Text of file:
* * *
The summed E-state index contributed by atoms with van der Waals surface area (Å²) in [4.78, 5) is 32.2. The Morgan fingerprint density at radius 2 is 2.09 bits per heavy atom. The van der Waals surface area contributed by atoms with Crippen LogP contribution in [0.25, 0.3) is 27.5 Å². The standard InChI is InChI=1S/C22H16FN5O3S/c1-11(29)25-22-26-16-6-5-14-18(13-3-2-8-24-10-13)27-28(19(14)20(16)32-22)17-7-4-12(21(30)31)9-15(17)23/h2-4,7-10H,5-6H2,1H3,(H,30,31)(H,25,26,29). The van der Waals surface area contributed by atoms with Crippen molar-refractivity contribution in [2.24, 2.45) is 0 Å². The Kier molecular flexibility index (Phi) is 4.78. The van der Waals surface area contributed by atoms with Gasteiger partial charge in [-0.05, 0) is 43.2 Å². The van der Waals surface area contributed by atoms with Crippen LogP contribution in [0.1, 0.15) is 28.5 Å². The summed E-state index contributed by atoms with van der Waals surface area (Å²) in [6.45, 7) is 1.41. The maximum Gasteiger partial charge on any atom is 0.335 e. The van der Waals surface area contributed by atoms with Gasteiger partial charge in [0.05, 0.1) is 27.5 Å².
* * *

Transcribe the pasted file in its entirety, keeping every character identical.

The summed E-state index contributed by atoms with van der Waals surface area (Å²) in [4.78, 5) is 32.2. The Morgan fingerprint density at radius 2 is 2.09 bits per heavy atom. The van der Waals surface area contributed by atoms with Crippen LogP contribution in [0.25, 0.3) is 27.5 Å². The standard InChI is InChI=1S/C22H16FN5O3S/c1-11(29)25-22-26-16-6-5-14-18(13-3-2-8-24-10-13)27-28(19(14)20(16)32-22)17-7-4-12(21(30)31)9-15(17)23/h2-4,7-10H,5-6H2,1H3,(H,30,31)(H,25,26,29). The van der Waals surface area contributed by atoms with Crippen molar-refractivity contribution in [2.24, 2.45) is 0 Å². The Kier molecular flexibility index (Phi) is 4.78. The van der Waals surface area contributed by atoms with Gasteiger partial charge in [-0.05, 0) is 43.2 Å². The van der Waals surface area contributed by atoms with Crippen LogP contribution in [0.1, 0.15) is 28.5 Å². The summed E-state index contributed by atoms with van der Waals surface area (Å²) in [6.45, 7) is 1.41. The maximum Gasteiger partial charge on any atom is 0.335 e. The van der Waals surface area contributed by atoms with Gasteiger partial charge in [0.05, 0.1) is 27.5 Å².